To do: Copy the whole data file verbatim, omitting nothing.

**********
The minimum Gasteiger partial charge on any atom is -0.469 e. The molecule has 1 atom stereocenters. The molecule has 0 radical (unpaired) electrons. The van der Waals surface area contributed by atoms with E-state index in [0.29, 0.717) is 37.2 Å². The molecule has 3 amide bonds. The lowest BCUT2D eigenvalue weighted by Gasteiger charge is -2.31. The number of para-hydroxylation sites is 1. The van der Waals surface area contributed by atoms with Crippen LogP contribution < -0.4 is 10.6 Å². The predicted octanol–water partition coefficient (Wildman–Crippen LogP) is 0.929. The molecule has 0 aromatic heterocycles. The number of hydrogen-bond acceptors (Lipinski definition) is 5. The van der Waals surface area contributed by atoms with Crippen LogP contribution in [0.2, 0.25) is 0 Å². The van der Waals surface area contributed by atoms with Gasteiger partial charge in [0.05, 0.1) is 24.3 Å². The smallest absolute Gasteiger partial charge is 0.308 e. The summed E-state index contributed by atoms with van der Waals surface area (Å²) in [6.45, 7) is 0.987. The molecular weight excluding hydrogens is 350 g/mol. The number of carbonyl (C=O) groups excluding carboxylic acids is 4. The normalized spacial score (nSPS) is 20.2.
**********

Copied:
The minimum Gasteiger partial charge on any atom is -0.469 e. The molecule has 1 atom stereocenters. The molecule has 0 radical (unpaired) electrons. The van der Waals surface area contributed by atoms with E-state index in [0.29, 0.717) is 37.2 Å². The molecule has 3 amide bonds. The lowest BCUT2D eigenvalue weighted by Gasteiger charge is -2.31. The number of para-hydroxylation sites is 1. The van der Waals surface area contributed by atoms with Crippen LogP contribution < -0.4 is 10.6 Å². The predicted octanol–water partition coefficient (Wildman–Crippen LogP) is 0.929. The molecule has 0 aromatic heterocycles. The number of hydrogen-bond acceptors (Lipinski definition) is 5. The van der Waals surface area contributed by atoms with Crippen LogP contribution in [0.2, 0.25) is 0 Å². The van der Waals surface area contributed by atoms with Gasteiger partial charge in [0.05, 0.1) is 24.3 Å². The smallest absolute Gasteiger partial charge is 0.308 e. The summed E-state index contributed by atoms with van der Waals surface area (Å²) in [6.45, 7) is 0.987. The molecular weight excluding hydrogens is 350 g/mol. The number of carbonyl (C=O) groups excluding carboxylic acids is 4. The normalized spacial score (nSPS) is 20.2.